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Truckers threaten strike in U.S.

Rubycon

Madame President
Aug 10, 2005
17,770
485
126
What's the chance of this happening?

?It might be a good thing if the drivers strike. They can?t make payments. Maybe if the oil companies bought all the trucks, things would change. Everything in this country is trucked.?

story here
 

BoomerD

No Lifer
Feb 26, 2006
56,564
4,952
126
I remember the trucker's strikes in the 70's. THOSE got pretty nasty.

Since the majority of truckers are now independents not union members, I see virtually no chance of something like this working nor having any impact.

I'm an old time union member myself, and firmly support the rights of collective bargaining, including striking as part of the process, but these folks aren't union members, they're not trying to negotiate a wage package. They're just a group of pissed off truckers (owner-operators) who are losing money with every mile they drive and want to lash out at the rape by Big Oil.

These folks probably feel the pinch of higher fuel prices much more than most of us do, since they burn quite a bit daily, and they have no "mass transit" options...they HAVE to have the fuel to work.

BUT, I really don't see this making any difference. There's always some person who is willing to climb in the cab and undercut them.
Now maybe if they started refusing to haul any of the oil companies' products...:D


Nah, that would affect everyone else...OMFG! My GASOLINE!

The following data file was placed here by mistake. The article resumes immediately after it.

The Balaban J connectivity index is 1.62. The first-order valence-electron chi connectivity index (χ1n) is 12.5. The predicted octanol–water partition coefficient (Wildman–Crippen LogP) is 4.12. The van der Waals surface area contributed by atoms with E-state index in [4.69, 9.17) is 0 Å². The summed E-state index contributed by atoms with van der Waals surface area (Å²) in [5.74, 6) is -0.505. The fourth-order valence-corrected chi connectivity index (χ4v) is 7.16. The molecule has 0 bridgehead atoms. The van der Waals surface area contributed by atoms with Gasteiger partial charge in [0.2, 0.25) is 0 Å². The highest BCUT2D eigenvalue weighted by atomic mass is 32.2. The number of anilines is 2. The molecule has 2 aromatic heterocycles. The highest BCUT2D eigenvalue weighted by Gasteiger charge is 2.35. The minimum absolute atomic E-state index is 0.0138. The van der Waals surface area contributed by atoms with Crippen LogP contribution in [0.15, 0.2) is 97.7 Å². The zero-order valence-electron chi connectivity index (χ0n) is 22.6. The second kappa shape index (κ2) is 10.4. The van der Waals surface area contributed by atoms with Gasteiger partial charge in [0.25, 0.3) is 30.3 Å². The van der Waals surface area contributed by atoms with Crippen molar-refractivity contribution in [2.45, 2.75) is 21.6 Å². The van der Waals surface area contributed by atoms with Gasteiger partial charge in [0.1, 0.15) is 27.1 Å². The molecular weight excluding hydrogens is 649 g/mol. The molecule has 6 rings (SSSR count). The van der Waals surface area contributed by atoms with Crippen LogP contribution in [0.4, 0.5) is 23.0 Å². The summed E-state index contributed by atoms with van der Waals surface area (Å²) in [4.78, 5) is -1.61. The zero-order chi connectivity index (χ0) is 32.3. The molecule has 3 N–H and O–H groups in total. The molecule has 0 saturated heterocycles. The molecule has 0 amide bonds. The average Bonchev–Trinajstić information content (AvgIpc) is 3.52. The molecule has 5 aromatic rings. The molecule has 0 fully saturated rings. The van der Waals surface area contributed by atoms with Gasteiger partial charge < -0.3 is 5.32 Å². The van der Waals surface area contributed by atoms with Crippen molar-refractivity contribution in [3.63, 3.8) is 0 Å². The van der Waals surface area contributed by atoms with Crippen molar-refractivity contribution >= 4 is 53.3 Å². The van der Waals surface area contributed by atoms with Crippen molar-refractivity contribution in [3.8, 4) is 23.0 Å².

People might ignore a basic truckers strike...until it started affecting them...
 

StageLeft

No Lifer
Sep 29, 2000
70,214
2
0
Frig em! Regan should come back and fire them all and find scabs to replace them. I know a lot of these trucks are privately owned, so the scalpers can just use their pickups :)
These folks probably feel the pinch of higher fuel prices much more than most of us do, since they burn quite a bit daily, and they have no "mass transit" options...they HAVE to have the fuel to work.
The majority of us have no reasonable mass transit option.

However, gas is only a small part of my budget. It is a major part of transportations' budget and it must indeed be killing their margins, or at least somebody's. I thought they would just increase their costs and pass it to us, though, in great part.

I agree with you that without a union, this won't do anything. Private individuals cannot effectively strike because they lack a trust in the process and are not accountable, so this won't make a dent.

I don't buy the idea, though, that these guys are being run out of business. If they are, just raise prices. If they have to and other truckers don't, why is that? If they all were forced to raise prices because of the market, you and I would have to pay for them because we need things moved so the idea that a bunch of truckers are going bankrupt is silly.